Emergence (1993) – Programmhefttext


Emergence stellt mit einer breiten Palette von Klangfarben in gegensätzlichen Registern den weiten Dynamikumfang des Instrumentes dar. So werden einige Noten mit Flatterzunge gespielt, während andere gleichzeitig gesungen und gespielt werden, so dass sich der Klang der Bassklarinette für mein Ohr zu einer menschlichen Stimme formt, einer, die flüstert, aufschreit, singt, spricht, grunzt, etc..


Während der Bassklarniettenpart von Emergence farbenreich und vielfältig ist, ist der Klang und der Umfang des Schlagzeugparts bemerkenswert begrenzt. Vier Schlaginstrumente werden jeweils immer auf die gleiche Weisen gespielt. Neben einer ziemlich hoch gestimmten snare-drum, die in Emergence immer mit einem Besen aus dünnen ästen gespielt wird, kommen eine leicht gedämpfte Triangel, ein Tambourine und zwei leicht unterschiedliche, kleine Rasseln. Zusammen parodieren die Instrumente manchmal den Klang eines Spielzeugschlagzeugs, oder den eines mechanischen Affen, der auf seine Trommel schlägt, und dann wieder den eines Walkman-Kopfhörers, der auf dem Kopf von jemandem in der Nähe dahintrommelt.


Die Komposition Emergence definiert vier größere Teile, von denen jeder eine längere Verdichtung darbietet, die von einer kurzen Entspannung gefolgt wird. Dabei beginnt jeder neue Teil auf einem noch niedrigeren Energie-Niveau, als der vorige. Im ganzen entwickelt sich die Musik von einem chaotischen, schnellen Anfang, zu festeren, kontrollierteren Teilen, und schließlich zu einer klaren Schlussgeste.


(Stefan Hakenberg, 2013)



Emergence was written in 1993, the year before I arrived in Boston for grad school. At the time in Cologne, I was sharing an apartment with composer Volker Blumenthaler who had put me in touch with the bass clarinetist Henri Bok and his Duo Contemporain partner, percussionist Miguel Bernat. Henri is known for his versatility and for his excellent control of the so-called "extended techniques" on the bass clarinet. He even authored a book on this topic, which I consulted frequently whenever composing for Henri, a pleasure which I have had a few more times since writing Emerence, which produced compositions like Cube, Three Thai Tunes, and Days. The structure of the bass clarinet part of Emergence features a wide range of dynamics with a large palate of sound colors in divergent registers -- some notes are flutter tongued, others are played and sung at the same time, shaping the sounds of the bass clarinet into what I like to hear as a human voice, one that is whispering, shrieking, singing, speaking, grunting, etc.

At the time I was composing Emergence, I was considering an opera libretto written for me by the American writer Philip Gourevitch on an early short story of his called Mount Scopus I was fascinated by the mental state of the central character Charlie Sharp, who, emerging from a coma, found that he had tragically lost both his legs after hitting a mine on a dirt road while on a humanitarian mission far from his American home.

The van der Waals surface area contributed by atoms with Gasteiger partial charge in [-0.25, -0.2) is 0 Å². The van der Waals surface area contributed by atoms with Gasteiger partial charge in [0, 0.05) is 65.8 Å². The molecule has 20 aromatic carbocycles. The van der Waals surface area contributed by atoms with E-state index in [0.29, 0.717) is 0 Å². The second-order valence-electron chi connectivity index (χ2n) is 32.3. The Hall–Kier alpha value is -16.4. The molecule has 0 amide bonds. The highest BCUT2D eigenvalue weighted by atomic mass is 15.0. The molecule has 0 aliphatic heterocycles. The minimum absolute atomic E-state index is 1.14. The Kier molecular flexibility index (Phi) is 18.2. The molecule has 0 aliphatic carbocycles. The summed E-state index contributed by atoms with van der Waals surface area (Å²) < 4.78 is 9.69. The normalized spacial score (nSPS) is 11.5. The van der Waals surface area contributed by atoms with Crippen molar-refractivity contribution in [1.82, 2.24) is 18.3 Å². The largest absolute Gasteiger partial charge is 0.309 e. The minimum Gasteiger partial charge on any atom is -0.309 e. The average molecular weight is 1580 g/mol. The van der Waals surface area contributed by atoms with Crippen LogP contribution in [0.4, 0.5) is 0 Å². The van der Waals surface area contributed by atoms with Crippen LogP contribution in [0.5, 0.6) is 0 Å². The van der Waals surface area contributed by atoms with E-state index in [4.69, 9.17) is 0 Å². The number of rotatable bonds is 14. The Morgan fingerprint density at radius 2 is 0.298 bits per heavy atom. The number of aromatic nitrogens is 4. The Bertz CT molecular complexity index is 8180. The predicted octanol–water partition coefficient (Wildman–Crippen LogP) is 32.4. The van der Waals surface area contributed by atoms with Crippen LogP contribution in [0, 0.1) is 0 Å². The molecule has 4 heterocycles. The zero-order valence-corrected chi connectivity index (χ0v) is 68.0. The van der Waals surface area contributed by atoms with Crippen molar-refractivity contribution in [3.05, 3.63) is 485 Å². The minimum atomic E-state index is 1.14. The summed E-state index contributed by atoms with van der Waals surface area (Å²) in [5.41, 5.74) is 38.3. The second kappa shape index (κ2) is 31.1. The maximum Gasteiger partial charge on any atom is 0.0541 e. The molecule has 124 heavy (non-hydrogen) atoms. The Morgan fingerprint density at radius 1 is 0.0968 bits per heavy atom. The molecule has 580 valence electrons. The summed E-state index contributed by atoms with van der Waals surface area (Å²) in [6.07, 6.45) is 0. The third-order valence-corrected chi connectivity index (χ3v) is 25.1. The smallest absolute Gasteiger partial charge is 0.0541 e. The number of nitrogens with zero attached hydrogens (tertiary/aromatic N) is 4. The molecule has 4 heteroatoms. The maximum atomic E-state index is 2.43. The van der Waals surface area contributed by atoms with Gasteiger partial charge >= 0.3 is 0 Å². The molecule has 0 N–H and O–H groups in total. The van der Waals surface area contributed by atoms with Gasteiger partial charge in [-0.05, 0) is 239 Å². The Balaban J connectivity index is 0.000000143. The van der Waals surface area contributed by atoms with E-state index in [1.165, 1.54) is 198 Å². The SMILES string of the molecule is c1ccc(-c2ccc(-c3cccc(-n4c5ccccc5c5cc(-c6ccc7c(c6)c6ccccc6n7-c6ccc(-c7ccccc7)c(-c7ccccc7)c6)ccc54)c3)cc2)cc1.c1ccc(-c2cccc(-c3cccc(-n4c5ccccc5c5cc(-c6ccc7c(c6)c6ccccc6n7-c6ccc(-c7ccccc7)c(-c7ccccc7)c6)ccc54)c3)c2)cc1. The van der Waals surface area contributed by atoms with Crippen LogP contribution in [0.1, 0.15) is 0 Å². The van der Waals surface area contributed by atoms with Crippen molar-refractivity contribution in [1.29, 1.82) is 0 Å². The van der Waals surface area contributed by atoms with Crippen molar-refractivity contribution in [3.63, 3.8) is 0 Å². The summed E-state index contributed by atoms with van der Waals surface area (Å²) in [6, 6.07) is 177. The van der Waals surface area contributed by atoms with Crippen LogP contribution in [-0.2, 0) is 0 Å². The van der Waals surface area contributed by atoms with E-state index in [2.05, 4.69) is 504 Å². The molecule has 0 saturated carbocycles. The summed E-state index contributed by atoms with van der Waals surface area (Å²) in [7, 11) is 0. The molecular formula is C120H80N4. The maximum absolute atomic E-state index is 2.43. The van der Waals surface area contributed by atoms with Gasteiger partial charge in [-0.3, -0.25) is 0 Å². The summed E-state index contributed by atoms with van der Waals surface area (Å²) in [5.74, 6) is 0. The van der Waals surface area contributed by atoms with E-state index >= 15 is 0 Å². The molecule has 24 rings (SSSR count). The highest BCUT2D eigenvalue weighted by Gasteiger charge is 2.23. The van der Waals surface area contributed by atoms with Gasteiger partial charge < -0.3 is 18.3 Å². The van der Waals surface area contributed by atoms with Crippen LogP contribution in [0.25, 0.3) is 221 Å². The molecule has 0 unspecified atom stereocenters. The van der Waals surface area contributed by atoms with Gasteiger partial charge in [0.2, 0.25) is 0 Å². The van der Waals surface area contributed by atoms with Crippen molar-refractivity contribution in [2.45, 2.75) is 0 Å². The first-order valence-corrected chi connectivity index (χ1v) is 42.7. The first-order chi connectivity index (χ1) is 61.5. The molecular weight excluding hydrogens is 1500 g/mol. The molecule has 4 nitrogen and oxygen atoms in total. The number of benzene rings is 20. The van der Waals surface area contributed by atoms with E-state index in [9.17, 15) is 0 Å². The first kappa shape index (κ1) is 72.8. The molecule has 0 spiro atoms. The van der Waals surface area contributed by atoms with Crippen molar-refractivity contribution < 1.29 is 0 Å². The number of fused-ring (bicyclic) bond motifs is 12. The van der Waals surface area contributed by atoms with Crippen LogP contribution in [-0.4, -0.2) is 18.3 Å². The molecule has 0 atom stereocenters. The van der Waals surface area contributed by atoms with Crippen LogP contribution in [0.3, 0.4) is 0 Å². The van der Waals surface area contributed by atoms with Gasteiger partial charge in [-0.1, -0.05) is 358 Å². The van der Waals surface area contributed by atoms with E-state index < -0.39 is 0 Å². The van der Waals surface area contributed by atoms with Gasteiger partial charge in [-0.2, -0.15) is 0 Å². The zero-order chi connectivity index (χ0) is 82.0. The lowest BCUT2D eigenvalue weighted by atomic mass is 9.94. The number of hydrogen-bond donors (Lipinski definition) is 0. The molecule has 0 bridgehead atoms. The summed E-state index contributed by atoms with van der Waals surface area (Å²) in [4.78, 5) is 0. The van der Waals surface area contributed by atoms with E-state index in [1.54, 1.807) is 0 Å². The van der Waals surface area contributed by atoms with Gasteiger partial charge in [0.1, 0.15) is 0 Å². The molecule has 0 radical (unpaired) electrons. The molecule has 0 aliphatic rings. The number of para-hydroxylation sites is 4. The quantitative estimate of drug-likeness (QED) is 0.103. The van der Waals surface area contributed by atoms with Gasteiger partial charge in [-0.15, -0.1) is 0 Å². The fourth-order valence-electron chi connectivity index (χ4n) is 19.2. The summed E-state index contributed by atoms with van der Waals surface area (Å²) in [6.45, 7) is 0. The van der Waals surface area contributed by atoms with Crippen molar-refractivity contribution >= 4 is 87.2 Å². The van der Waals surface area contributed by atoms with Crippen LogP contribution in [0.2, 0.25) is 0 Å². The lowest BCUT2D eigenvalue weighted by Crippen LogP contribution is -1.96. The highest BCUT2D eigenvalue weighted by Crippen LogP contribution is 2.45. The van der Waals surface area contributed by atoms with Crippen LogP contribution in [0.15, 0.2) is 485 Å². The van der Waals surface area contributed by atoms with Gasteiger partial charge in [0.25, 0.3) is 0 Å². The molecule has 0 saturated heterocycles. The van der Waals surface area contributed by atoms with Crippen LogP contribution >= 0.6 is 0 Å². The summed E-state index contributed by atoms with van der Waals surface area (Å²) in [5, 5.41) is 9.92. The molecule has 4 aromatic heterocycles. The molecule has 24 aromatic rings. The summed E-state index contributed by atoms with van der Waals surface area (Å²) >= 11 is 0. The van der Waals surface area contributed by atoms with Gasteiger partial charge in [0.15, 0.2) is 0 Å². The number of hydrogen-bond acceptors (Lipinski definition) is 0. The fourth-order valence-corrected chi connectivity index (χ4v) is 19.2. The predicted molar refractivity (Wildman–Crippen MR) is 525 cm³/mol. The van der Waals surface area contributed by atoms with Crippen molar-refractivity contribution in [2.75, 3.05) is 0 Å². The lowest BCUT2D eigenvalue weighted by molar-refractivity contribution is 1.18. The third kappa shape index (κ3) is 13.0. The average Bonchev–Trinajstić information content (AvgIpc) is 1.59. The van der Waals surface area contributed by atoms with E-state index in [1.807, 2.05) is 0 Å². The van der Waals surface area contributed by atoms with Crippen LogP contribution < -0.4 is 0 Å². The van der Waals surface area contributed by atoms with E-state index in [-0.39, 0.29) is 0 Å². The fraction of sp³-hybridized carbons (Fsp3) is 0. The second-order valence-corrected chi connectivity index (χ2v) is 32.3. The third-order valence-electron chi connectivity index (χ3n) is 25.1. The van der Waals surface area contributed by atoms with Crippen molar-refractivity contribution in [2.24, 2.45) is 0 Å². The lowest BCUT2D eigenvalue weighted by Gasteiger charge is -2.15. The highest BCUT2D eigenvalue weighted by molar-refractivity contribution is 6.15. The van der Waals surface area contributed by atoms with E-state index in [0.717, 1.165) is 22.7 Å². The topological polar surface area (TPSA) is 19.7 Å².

While the bass clarinet part of Emergence is colorful and diverse, the percussion part is remarkably limited in sounds and scope. Four instruments are played in standardized ways. A rather high-tuned small snare always played with twig brushes is joined by a slightly muted triangle, a tambourine, and two slightly different small rattle sounds -- at times mimicing the sound of a toy drum set, or the sound of mechanic monkeys druming away, and at others, the sound of Walkman headphones blasting away on the head of another.


Emergence establishes four larger parts, each marking an intensification and then a short release. Each time a new part begins, it seems to begin at an even lower energy level than the part before. The piece develops from a chaotic, faster-paced beginning, to a more consolidated, controlled, clear ending-gesture.


Dinosaur Annex's Diane Heffner and Bob Schulz have now taken on the American premiere of Emergence. Earlier this year I worked with them and recorded their exciting interpretation of Emergence for a CD to be released later this year. The wonderful ease and beautiful lightness with which Ms. Heffner can play the bass clarinet part of Emergence has kept on surprising and exhilerating me. Mr. Schulz's love for the instruments he chose for the percussion part shows in every well-placed beat and the joy with which he creates the sound of numerous players at the same time out of his single part. I feel very grateful to Dinosaur Annex for presenting Diane Heffner's and Bob Schulz's rendering of Emergence


(Stefan Hakenberg, 2005)